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I’ve always been a fan of Russian salad, and will be among the first to stick up for it. ‘Salad’ in Russian seems to roughly translate to ‘Slathered in mayonnaise’, and this puts the wind up a lot of health freaks due to it’s high calorie content. This incarnation, however, needed no defending. It was superb, and enough to give any critics of Russian salads a firm shove into line, before sending them on a forced march to the Gulags where they attempt to survive a Siberian winter on a diet of iceberg lettuce.

The two starters came with a small basket of black bread and were simple but impressive, leaving our tastebuds piqued and our stomachs wanting more.

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Alison’s goulash – served in a bread bowl – was the centrepiece of the meal. It was huge!! If it had been any bigger they would have needed a carriage horse to bring it out. For those of you unfamiliar with the bread bowl concept, it is exactly what it says: a loaf of crusty bread with the middle hollowed out and replaced with a stew, in this instance meat goulash.

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Food scholars among you will point out that goulash is a Hungarian dish, and therefore has no place on a Russian menu. But I found its inclusion quite interesting, and it was keeping with the Eastern European theme. With its delicious combination of succulent meat, vegetables and a rich broth with the smoky notes of paprika, this one was a winner.

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I’d gone for the pan-fried fillet of sea bass, which was nice but ever so slightly dry. It was served on a bed of leaves with a pickle salad which cut through the dryness of the fish somewhat, but I thought it could have maybe done with a wedge of lemon. But it was still a very enjoyable dish. I was tempted to order a side dish to accompany it, but Alison was struggling with the bread-bowled behemoth so I gladly finished it for her. (The waiter informed us that only one customer had ever eaten the whole thing, bread and all).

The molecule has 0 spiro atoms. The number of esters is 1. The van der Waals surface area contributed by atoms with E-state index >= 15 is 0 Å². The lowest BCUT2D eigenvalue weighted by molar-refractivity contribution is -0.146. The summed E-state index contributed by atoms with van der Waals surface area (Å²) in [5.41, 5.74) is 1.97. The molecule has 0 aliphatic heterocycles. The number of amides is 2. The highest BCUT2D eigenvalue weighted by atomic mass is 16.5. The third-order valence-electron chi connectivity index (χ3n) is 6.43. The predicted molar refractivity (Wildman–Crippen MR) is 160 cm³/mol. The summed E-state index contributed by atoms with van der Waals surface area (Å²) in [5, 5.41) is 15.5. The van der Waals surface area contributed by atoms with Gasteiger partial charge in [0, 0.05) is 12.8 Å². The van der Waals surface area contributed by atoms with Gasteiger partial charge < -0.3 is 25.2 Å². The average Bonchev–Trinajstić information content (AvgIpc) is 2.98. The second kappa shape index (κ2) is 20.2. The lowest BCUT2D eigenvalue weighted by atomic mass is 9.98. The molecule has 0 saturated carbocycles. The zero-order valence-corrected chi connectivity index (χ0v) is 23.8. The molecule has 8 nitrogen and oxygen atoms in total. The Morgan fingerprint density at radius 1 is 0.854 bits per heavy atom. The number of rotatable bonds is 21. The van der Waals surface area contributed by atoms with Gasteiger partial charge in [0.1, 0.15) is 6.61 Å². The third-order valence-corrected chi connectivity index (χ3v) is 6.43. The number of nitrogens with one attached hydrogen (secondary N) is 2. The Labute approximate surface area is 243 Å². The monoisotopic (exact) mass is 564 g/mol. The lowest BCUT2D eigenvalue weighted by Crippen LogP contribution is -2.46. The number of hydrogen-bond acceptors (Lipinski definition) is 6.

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For dessert, I went for the honey and walnut cake which looked so inviting that I immediately tucked in and cut off the nose before I’d had the chance to take a photo of it. I’d had my first taste of honey and walnut cake just a few weeks earlier when my mum had brought some home which was given to her by a Slovakian girl she works with. I liked it then and I have to say that this is fast becoming one of my favourite desserts, for the Sobranie version was even better. A really nice way to round off a very good meal. Alison went for the savoury option of a selection of cheeses with crackers.

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The overall experience at Sobranie is a highly positive one. The staff are very professional, polite, and attentive without being overly attentive. I did glance at the regular prices and it’s worth pointing out that it isn’t the cheapest of places to eat, but the food is worth what you pay for it and they do have special offers. The Groupon was an amazing deal, all in all comprising of three courses with canapes, a bottle of wine and a shot of vodka each. I would strongly recommend dining at Sobranie for a truly authentic and delicious Russian experience.

Place: 4/5
Service: 5/5
Food: 4.5/5
Value: 2/5*
OVERALL: 15.5/20

*Based on the prices for the regular menu, however set menu prices are lower and special offers are available periodically.